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  • HTC, Sony Ericsson to support 3LM's enterprise software

    Motorola on Tuesday said that HTC, Sony Ericsson, Pantech and Sharp plan to use the enterprise mobile device management software from Three Laws of Mobility, a company Motorola announced this week that it had acquired.

  • Verizon starts testing voice over its LTE network

    Verizon Wireless said on Thursday it had made the first voice call over a commercial LTE network using the Voice over LTE standard. The standard is one of two competing to become the defacto technology for routing voice calls over the new data networks.

  • Taiwan's Internet economy fights to find talent

    Tseng Chien-lin turned down an offer from the Taiwan offices of Yahoo to take a job with a barely known Internet startup involved in the design of a social application centered on dining out.His older brother had suggested that Tseng be safe and go with the big name. Most Taiwanese would opt for the massive, well-known tech firms in order to earn more money and reduce risk that their employer might not survive in the long term.Shaky Internet startups may be fine for Silicon Valley, where employees will take a chance on them in the hopes of getting in early on what may become a big success. But in Taiwan, where schools and parents urge playing it safe for cultural and economic reasons, Tseng’s decision to join the 15-person staff of Genie Capital made him something of a rebel.The rebel found a match. Genie Capital’s three American-influenced partners urge open debate among engineers, allow scribbling on the walls and keep two dogs in the wide open work space on the 17th floor of a Taipei office tower. This is a stark contrast to the Taiwan norm: cubicles, no debate, no scribbling, no dogs.“At a larger company the job duties break down very specifically, so there’s less of a challenge,” said Tseng, 26, a graduate of the island’s top-ranked National Taiwan University.“I think here it’s very open. You can see what others are doing and say what you want,” said Tseng, who goes to work in a ragged shirt emblazoned with racy words. “I’m not saying I’ll be here several years, but I want to stick around to see results.”Taiwan’s Internet startups are few, small and tough, believing that persistence will reward them. But they struggle to find people such as Tseng: qualified engineers willing to take career risks such as speaking out on the job and living with uncertainty about where the startup is going.“Because so much manufacturing is here, Taiwan needs software to go with the hardware,” said Jamie Lin, founding partner of the year-old incubator and venture capital firm appWorks Ventures in Taipei. “We’ll probably stumble a little bit. There’s going to be a latency until the talent realizes there are opportunities.”Today the Internet economy lacks the government research and funding that supports Taiwan's hardware industry, which leads Taiwan's more than US$400 billion economy. Some officials don’t know what the Internet economy is. But they concede that the best talent goes to the biggest, best-known firms.A series of major IPOs would draw that talent’s attention to online business. E-commerce in Taiwan is already worth US$10 billion, with advertising estimated at $300 million last year, Lin said. <a href="http://www.pcworld.idg.com.au/article/372644/linkedin_may_eyeing_ipo_2011/">Any public listing by Facebook or LinkedIn</a>, both known in Taiwan, would particularly captivate Taiwan's 2.58 million college-level students, he speculated.“The first (startup) to be on par with something from New York or Silicon Valley will be hugely successful,” said Genie Capital partner Jimmy Chen.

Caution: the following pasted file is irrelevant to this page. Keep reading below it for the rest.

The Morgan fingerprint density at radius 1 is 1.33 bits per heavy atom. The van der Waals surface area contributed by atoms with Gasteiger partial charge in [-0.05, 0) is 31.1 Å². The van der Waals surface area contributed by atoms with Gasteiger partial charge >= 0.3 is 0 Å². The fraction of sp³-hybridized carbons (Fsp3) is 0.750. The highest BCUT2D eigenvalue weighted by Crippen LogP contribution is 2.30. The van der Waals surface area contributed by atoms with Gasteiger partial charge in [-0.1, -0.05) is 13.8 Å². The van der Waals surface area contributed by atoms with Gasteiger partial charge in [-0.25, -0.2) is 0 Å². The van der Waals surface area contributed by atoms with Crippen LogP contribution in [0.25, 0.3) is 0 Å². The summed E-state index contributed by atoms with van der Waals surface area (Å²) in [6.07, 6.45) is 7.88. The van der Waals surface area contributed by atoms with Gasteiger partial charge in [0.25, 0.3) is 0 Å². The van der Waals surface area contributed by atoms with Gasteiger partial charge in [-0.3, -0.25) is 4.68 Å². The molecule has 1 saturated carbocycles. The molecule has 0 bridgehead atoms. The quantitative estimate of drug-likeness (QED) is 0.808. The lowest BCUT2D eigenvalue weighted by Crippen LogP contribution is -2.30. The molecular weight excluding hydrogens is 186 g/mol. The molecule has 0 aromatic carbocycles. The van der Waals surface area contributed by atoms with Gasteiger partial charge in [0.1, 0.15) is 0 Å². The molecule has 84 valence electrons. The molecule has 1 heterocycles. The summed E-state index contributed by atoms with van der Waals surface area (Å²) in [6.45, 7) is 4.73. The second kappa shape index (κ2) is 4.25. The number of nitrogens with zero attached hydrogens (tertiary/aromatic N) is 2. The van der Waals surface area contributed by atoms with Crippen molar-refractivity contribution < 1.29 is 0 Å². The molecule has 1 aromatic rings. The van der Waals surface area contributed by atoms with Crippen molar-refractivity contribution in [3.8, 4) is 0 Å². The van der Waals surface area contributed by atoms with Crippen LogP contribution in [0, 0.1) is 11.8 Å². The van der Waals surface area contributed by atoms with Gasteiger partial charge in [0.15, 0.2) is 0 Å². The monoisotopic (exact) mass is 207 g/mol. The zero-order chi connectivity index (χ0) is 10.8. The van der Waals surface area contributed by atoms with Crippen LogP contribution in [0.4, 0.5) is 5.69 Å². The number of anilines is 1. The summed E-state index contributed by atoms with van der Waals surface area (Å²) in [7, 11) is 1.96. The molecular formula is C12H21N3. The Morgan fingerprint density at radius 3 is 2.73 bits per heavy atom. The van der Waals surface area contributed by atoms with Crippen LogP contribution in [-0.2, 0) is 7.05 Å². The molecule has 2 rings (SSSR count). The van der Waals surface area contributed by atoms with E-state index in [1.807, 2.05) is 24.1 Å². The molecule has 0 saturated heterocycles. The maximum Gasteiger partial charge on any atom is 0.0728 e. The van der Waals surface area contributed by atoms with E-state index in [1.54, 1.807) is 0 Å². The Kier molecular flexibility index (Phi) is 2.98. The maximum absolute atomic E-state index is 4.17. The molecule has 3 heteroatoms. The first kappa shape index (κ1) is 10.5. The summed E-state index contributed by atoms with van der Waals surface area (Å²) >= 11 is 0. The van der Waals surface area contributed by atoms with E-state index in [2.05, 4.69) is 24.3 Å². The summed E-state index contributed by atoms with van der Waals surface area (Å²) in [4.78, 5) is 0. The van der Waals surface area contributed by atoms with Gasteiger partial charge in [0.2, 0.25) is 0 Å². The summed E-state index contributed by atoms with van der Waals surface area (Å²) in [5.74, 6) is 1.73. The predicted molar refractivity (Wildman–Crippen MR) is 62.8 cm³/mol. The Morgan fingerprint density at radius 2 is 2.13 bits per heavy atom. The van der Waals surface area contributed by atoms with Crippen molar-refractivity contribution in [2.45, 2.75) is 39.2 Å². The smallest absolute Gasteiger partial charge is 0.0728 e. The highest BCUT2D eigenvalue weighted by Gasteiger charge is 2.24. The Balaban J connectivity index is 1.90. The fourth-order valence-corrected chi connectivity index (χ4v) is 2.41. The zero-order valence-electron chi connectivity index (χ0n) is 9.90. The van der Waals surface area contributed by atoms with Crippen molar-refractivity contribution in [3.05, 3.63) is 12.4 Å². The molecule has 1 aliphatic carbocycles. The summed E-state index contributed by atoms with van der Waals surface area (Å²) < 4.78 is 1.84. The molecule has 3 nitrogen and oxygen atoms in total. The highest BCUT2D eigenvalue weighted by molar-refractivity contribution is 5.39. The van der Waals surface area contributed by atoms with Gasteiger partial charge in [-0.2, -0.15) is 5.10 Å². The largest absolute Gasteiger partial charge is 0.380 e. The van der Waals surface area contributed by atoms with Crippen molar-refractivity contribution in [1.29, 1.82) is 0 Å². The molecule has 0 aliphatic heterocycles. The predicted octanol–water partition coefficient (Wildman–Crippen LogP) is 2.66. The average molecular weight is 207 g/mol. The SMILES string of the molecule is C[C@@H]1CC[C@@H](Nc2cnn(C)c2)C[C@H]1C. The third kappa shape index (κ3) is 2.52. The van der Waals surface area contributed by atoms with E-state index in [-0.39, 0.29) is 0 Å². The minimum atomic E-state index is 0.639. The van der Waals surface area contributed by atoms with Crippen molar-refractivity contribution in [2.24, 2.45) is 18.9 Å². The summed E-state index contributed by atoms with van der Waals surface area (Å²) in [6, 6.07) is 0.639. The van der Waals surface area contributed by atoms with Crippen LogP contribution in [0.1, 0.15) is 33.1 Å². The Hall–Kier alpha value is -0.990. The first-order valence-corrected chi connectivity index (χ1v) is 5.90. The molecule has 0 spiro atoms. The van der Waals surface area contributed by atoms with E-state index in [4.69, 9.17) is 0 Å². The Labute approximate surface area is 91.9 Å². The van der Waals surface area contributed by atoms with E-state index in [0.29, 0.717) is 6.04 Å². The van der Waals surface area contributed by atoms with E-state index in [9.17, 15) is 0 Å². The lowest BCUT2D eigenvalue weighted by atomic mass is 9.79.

• WiMax update set for go-ahead this year

    A faster, more secure and energy-efficient update to the WiMax wireless Internet standard will get final approval and see commercialization within a year, industry officials said on Monday.

  • HTC goes in big with five Windows Phone 7 handsets

    Two years ago, HTC delivered the first smartphone to use Google's Android mobile phone software, the G1. On Monday, the Taiwanese company unveiled five smartphones with Microsoft's new Windows Phone 7 operating system and these phones will be available in North America, Europe and the Asia-Pacific by late October.

  • Microsoft announces Windows Phone 7 launch partners

    Microsoft announced the Windows Phone 7 OS for handheld devices on Monday, taking a step forward in the company's efforts to strengthen its position in the still-growing smartphone market. CEO Steve Ballmer unveiled the first phones to run the OS, and named the network operators that will distribute them.

  • NTP sues smartphone makers Apple, Google and others

    Patent holding company NTP, which received a US$612.5 million settlement from BlackBerry marker Research In Motion in a patent infringement case, has filed patent lawsuits against six makers of smartphones or related software, including Apple and Google.

  • US panel to investigate patent complaint against smartphones

    The U.S. International Trade Commission has launched an investigation into patent complaints filed by FlashPoint Technology, which alleges that four smartphone makers have violated three patents related to the digital camera functions in the devices.

  • US trade panel to investigate S3 complaint against Apple

    The U.S. International Trade Commission (USITC) has launched a formal investigation into four patent complaints filed against Apple by computer graphics hardware maker S3 Graphics, which asked the agency to block Apple from importing the iPhone, iPad and other products into the U.S.

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